In Kozol's "Amazing Grace," there is a line that says "the notion of the ghettos as a ‘sin’ committed by society is not confronted. You will never see this word in the newspapers." I want to...

In Kozol's "Amazing Grace," there is a line that says "the notion of the ghettos as a ‘sin’ committed by society is not confronted. You will never see this word in the newspapers." I want to get clarification about your thoughts on its meaning. I feel that it means that society has completely forgotten or does not acknowledge that there is a serious problem here. Society itself has condemned these individuals to this terrible place.

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thanatassa | College Teacher | (Level 3) Educator Emeritus

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In the Bible, in John 21:15-17, when the risen Jesus meets with his disciples, he repeatedly tells them to feed and tend his sheep and lambs. This is consistent with many other New Testament verses that suggest that it is the duty of the Christian to care for the weakest and most vulnerable in our society. Not to do so, and to ignore the needs of the sick and hungry and poor is described in Matthew 25:40 as a sin against God ("Inasmuch as ye have done it unto one of the least of these my brethren, ye have done it unto me.").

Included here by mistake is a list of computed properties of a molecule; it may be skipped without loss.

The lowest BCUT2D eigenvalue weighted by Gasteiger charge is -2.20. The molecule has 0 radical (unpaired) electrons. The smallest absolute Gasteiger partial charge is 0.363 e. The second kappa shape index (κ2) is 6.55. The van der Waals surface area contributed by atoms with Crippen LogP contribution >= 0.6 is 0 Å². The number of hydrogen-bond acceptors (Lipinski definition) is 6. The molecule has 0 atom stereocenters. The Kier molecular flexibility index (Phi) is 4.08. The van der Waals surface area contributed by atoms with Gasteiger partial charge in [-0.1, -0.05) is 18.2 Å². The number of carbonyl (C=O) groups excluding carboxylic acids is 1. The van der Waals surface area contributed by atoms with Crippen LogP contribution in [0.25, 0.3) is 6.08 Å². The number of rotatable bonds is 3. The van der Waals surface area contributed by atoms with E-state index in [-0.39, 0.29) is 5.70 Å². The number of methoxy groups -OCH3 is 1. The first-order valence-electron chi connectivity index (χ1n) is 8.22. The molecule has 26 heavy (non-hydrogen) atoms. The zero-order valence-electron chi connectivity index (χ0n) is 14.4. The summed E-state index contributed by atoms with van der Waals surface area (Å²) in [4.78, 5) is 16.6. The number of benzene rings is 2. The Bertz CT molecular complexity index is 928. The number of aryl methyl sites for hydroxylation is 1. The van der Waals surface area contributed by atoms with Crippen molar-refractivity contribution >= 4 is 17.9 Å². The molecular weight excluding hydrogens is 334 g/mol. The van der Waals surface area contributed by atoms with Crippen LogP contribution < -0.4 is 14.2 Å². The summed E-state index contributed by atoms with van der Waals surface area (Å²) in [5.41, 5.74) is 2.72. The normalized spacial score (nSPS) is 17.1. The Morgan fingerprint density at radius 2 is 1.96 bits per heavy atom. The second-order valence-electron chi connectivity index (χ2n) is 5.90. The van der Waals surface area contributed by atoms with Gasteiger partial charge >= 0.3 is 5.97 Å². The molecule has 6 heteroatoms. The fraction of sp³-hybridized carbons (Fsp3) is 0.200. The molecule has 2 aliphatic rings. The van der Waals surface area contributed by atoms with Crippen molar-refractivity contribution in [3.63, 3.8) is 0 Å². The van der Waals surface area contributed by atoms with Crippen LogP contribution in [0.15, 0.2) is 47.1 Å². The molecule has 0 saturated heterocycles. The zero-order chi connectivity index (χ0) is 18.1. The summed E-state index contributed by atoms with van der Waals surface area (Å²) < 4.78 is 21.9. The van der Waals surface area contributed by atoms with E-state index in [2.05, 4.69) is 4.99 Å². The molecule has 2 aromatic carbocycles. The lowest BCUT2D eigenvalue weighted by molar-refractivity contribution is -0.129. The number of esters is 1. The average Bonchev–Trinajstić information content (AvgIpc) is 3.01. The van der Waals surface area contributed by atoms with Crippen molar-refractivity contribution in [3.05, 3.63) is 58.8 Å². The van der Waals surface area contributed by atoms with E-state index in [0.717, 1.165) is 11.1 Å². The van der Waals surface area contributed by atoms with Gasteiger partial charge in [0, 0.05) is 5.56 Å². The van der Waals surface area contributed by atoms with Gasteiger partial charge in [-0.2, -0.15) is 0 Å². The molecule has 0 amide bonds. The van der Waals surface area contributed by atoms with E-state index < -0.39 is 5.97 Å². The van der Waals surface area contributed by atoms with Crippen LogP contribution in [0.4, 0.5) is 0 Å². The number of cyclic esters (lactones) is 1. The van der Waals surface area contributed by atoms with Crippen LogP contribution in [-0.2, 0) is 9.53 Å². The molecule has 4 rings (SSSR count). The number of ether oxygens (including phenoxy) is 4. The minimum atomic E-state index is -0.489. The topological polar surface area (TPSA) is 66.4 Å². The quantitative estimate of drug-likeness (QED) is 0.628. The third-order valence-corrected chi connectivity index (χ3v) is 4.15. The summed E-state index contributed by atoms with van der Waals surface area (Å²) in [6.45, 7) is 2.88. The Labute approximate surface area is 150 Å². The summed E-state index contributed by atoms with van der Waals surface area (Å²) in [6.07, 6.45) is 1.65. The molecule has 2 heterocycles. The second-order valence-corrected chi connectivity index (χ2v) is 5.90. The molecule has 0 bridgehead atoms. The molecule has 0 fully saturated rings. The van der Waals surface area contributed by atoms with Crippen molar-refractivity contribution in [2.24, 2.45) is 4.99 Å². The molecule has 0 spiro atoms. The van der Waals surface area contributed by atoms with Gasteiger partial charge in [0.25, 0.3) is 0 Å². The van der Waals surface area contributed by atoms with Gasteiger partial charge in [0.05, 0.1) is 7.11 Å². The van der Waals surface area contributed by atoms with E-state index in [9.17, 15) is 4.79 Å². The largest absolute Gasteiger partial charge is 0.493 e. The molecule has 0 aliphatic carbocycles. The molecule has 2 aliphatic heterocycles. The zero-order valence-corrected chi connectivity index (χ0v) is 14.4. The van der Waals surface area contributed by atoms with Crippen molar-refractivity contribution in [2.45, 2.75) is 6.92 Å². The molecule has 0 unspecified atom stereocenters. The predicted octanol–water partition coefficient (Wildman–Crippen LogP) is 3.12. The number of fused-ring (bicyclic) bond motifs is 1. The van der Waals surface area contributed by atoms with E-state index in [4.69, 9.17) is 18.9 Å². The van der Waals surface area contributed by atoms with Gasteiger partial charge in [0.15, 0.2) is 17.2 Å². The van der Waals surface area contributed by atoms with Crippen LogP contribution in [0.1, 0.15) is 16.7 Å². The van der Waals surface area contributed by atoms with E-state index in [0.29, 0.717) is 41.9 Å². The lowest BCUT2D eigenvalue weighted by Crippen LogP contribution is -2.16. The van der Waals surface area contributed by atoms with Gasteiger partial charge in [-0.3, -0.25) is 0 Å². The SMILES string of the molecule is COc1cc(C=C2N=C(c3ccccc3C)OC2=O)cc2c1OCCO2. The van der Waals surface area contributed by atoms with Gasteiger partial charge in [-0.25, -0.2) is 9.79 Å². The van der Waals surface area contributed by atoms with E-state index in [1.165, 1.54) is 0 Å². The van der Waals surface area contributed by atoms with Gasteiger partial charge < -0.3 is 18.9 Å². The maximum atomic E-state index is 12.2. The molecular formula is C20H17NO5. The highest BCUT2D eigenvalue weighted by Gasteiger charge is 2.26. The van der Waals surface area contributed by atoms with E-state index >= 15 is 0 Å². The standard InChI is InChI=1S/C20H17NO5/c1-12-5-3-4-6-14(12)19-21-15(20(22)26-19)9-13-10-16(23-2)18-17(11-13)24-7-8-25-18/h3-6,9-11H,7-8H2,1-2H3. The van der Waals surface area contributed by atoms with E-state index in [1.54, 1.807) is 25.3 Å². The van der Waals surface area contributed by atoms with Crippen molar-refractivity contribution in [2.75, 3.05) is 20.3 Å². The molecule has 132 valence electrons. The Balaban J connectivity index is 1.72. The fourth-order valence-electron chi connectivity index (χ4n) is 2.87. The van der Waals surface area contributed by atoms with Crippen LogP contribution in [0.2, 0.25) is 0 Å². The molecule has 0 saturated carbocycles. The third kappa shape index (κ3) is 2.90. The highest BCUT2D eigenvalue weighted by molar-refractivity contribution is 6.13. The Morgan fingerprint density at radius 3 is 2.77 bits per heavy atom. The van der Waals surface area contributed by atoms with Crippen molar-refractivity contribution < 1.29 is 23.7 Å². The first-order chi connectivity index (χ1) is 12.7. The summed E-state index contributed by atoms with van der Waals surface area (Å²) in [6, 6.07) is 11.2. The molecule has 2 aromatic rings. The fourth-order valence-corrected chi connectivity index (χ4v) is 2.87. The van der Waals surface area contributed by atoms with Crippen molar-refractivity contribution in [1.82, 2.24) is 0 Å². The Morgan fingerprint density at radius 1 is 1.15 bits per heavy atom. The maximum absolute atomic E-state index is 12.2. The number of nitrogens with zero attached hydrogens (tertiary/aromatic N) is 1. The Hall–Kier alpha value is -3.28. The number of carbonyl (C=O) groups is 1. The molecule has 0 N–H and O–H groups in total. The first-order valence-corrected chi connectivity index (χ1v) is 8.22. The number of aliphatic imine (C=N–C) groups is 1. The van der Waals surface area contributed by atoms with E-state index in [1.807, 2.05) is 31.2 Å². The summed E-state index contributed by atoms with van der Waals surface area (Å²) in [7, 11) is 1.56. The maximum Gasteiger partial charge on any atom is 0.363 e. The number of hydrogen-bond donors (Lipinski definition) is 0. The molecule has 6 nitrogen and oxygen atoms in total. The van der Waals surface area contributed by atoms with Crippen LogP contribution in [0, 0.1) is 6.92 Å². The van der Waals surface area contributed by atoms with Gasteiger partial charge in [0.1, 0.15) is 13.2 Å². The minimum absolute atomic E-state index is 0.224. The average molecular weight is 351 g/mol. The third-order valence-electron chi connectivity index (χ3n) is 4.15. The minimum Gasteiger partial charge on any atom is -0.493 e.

Thus, when the wealthy and middle classes regard the ghetto as someone else's problem, or not their fault, they are sinning, in the sense of not fulfilling their moral responsibilities. The existence of places in which drugs, prostitution, abject poverty, untreated illness, and other such ills exist is not just an abstract social problem from Kozol's point of view, but a sin of omission, in which people are just as guilty through neglect or complicity as they would be if they were abusing children or selling drugs themselves.

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